Although Scott argued that because he was a citizen in free states that he should be free, the ruling was in favor of Sanford. The finding of the Dred Scott case explained that due to the fact that slaves were not considered to be citizens of the United States, the legislation within the Constitution of the United States was not applicable, as a result, Dred Scott was forced to return to slavery. The decision sent a message that slavery and civil right needed to be addressed immediately or else our nation would begin to fall apart and public service would be in jeopardy.
The next step in the fight for civil rights was Plessy v Ferguson. Plessy, who was a black man, was arrested for violating an 1890 Louisiana statute that provided for segregated “separate but equal” railroad accommodations. Those using facilities not designated for their race were criminally liable under the statute. At trial with Justice John H. Ferguson presiding, Plessy was found guilty on the grounds that the law was a reasonable exercise of the state’s police powers based upon custom, usage, and tradition in the state.
Plessy filed a petition for writs of prohibition and certiorari in the Supreme Court of Louisiana against Ferguson, asserting that segregation stigmatized blacks and stamped them with a badge of inferiority in violation of the Thirteenth and Fourteenth amendments. The disposition was in favor of Ferguson thus sending a message that civil rights was becoming an even bigger issue in America and needed to be dealt with. However things stared to turn when this case was later overruled by Brown v. Board of Education.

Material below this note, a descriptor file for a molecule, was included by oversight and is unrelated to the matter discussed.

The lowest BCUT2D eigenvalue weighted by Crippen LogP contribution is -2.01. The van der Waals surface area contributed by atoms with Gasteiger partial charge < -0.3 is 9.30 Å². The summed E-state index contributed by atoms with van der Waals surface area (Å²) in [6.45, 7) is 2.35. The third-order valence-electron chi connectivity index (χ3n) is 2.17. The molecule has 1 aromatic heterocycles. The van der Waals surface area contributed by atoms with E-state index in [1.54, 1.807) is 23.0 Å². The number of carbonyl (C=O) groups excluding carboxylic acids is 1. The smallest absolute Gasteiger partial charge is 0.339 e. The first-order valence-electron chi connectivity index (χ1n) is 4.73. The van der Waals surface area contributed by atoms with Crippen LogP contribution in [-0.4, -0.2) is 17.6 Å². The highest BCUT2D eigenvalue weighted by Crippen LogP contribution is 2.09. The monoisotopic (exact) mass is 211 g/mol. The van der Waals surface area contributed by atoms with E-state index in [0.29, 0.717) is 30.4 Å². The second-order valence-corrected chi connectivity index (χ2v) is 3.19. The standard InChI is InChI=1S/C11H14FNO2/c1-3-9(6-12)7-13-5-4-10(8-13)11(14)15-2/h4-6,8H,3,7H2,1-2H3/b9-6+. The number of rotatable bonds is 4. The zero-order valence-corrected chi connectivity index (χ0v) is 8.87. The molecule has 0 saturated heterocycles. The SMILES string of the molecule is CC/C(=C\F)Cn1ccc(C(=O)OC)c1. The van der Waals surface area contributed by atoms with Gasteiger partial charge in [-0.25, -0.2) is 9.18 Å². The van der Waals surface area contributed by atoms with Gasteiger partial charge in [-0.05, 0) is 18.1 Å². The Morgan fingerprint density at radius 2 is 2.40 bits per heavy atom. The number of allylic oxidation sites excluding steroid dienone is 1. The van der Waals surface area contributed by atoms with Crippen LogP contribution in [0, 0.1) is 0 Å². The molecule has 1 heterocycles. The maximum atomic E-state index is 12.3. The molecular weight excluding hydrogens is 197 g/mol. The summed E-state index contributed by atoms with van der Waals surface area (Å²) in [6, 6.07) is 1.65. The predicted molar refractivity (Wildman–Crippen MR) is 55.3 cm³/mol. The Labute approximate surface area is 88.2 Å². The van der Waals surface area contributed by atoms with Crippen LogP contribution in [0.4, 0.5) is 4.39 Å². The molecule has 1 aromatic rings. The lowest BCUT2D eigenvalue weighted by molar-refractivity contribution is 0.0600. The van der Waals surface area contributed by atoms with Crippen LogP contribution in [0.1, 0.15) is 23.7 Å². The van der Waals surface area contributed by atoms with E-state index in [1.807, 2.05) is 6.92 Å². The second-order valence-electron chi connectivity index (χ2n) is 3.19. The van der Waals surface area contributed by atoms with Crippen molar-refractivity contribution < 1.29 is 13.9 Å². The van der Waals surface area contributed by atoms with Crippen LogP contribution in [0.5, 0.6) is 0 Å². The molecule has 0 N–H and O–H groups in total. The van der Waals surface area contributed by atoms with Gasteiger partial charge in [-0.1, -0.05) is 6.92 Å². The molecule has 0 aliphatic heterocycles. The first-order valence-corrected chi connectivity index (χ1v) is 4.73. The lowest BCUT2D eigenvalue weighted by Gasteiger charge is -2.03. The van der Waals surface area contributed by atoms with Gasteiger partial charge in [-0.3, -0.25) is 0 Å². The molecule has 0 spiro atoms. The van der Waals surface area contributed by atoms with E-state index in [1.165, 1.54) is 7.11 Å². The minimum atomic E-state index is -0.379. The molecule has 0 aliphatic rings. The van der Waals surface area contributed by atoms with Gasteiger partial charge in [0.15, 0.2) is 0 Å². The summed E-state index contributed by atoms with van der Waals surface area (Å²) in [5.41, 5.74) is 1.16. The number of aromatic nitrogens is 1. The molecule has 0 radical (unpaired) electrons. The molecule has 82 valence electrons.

Brown v. Board of Education is a consolidation of several different cases from Kansas, South Carolina, Virginia, and Delaware. Several black children sought admission to public schools that required or permitted segregation based on race. The plaintiffs alleged that segregation was unconstitutional under the Equal Protection Clause of the Fourteenth Amendment. In all but one case, a three judge federal district court cited Plessy v. Ferguson in denying relief under the “separate but equal” doctrine.
On appeal to the Supreme Court, the plaintiffs contended that segregated schools were not and could not be made equal and that they were therefore deprived of equal protection of the laws. Justice Warren wrote the opinion for a unanimous court, holding that separate facilities which segregate based on race are inherently unequal. These cases above all have to do with civil rights and the treating people with equality and respect which is a major contributing factor when relating to issues of public service.